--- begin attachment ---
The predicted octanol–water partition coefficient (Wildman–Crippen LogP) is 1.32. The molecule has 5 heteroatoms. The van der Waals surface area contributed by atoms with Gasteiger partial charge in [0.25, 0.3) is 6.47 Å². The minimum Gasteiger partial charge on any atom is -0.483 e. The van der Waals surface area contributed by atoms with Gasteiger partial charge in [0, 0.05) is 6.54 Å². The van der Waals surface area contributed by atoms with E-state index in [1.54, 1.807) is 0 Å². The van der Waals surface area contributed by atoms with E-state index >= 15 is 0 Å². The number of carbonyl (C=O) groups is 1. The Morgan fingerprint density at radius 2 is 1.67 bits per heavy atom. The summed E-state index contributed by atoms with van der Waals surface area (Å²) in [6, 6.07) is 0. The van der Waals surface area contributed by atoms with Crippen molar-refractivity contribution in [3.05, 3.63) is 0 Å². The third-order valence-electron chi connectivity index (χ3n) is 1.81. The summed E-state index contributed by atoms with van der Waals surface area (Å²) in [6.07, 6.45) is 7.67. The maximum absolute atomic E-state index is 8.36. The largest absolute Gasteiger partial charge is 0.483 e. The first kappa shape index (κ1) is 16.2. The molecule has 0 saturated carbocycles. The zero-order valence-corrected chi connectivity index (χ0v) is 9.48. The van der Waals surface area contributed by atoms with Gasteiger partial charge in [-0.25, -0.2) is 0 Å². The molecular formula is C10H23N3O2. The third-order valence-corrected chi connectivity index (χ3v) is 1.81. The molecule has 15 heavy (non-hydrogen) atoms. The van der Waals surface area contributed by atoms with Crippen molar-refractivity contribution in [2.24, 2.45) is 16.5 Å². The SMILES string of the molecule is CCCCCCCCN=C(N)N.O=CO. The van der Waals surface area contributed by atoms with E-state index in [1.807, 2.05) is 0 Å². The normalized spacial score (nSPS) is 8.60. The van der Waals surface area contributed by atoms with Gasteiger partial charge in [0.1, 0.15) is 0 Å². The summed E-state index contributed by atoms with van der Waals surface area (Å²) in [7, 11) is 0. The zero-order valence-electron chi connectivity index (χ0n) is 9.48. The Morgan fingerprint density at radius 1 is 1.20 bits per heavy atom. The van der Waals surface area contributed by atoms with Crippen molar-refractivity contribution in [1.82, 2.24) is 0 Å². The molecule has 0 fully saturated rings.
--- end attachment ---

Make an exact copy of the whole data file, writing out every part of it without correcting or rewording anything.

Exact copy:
The predicted octanol–water partition coefficient (Wildman–Crippen LogP) is 1.32. The molecule has 5 heteroatoms. The van der Waals surface area contributed by atoms with Gasteiger partial charge in [0.25, 0.3) is 6.47 Å². The minimum Gasteiger partial charge on any atom is -0.483 e. The van der Waals surface area contributed by atoms with Gasteiger partial charge in [0, 0.05) is 6.54 Å². The van der Waals surface area contributed by atoms with E-state index in [1.54, 1.807) is 0 Å². The van der Waals surface area contributed by atoms with E-state index >= 15 is 0 Å². The number of carbonyl (C=O) groups is 1. The Morgan fingerprint density at radius 2 is 1.67 bits per heavy atom. The summed E-state index contributed by atoms with van der Waals surface area (Å²) in [6, 6.07) is 0. The van der Waals surface area contributed by atoms with Crippen molar-refractivity contribution in [3.05, 3.63) is 0 Å². The third-order valence-electron chi connectivity index (χ3n) is 1.81. The summed E-state index contributed by atoms with van der Waals surface area (Å²) in [6.07, 6.45) is 7.67. The maximum absolute atomic E-state index is 8.36. The largest absolute Gasteiger partial charge is 0.483 e. The first kappa shape index (κ1) is 16.2. The molecule has 0 saturated carbocycles. The zero-order valence-corrected chi connectivity index (χ0v) is 9.48. The van der Waals surface area contributed by atoms with Gasteiger partial charge in [-0.25, -0.2) is 0 Å². The molecular formula is C10H23N3O2. The third-order valence-corrected chi connectivity index (χ3v) is 1.81. The molecule has 15 heavy (non-hydrogen) atoms. The van der Waals surface area contributed by atoms with Crippen molar-refractivity contribution in [2.24, 2.45) is 16.5 Å². The SMILES string of the molecule is CCCCCCCCN=C(N)N.O=CO. The van der Waals surface area contributed by atoms with E-state index in [1.807, 2.05) is 0 Å². The normalized spacial score (nSPS) is 8.60. The van der Waals surface area contributed by atoms with Gasteiger partial charge in [0.1, 0.15) is 0 Å². The summed E-state index contributed by atoms with van der Waals surface area (Å²) in [7, 11) is 0. The zero-order valence-electron chi connectivity index (χ0n) is 9.48. The Morgan fingerprint density at radius 1 is 1.20 bits per heavy atom. The van der Waals surface area contributed by atoms with Crippen molar-refractivity contribution in [1.82, 2.24) is 0 Å². The molecule has 0 fully saturated rings.